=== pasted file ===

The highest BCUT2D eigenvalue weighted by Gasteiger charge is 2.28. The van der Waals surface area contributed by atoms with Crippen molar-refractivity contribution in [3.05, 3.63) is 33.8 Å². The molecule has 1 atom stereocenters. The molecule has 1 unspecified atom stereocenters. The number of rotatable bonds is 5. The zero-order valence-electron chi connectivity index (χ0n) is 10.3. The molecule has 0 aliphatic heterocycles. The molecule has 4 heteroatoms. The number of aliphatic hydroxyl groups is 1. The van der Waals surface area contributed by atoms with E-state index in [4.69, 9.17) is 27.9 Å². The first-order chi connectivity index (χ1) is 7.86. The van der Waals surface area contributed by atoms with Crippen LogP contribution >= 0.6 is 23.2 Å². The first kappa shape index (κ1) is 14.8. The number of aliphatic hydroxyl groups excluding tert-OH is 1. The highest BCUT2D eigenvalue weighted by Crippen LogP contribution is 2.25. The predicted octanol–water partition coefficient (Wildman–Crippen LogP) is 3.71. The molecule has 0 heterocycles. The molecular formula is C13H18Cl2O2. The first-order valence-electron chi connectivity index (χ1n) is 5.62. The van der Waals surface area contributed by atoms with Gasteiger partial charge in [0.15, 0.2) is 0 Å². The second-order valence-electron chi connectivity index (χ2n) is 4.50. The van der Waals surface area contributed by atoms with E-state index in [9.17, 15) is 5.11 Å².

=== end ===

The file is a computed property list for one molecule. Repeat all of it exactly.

The highest BCUT2D eigenvalue weighted by Gasteiger charge is 2.28. The van der Waals surface area contributed by atoms with Crippen molar-refractivity contribution in [3.05, 3.63) is 33.8 Å². The molecule has 1 atom stereocenters. The molecule has 1 unspecified atom stereocenters. The number of rotatable bonds is 5. The zero-order valence-electron chi connectivity index (χ0n) is 10.3. The molecule has 0 aliphatic heterocycles. The molecule has 4 heteroatoms. The number of aliphatic hydroxyl groups is 1. The van der Waals surface area contributed by atoms with E-state index in [4.69, 9.17) is 27.9 Å². The first-order chi connectivity index (χ1) is 7.86. The van der Waals surface area contributed by atoms with Crippen LogP contribution >= 0.6 is 23.2 Å². The first kappa shape index (κ1) is 14.8. The number of aliphatic hydroxyl groups excluding tert-OH is 1. The highest BCUT2D eigenvalue weighted by Crippen LogP contribution is 2.25. The predicted octanol–water partition coefficient (Wildman–Crippen LogP) is 3.71. The molecule has 0 heterocycles. The molecular formula is C13H18Cl2O2. The first-order valence-electron chi connectivity index (χ1n) is 5.62. The van der Waals surface area contributed by atoms with Gasteiger partial charge in [0.15, 0.2) is 0 Å². The second-order valence-electron chi connectivity index (χ2n) is 4.50. The van der Waals surface area contributed by atoms with E-state index in [9.17, 15) is 5.11 Å².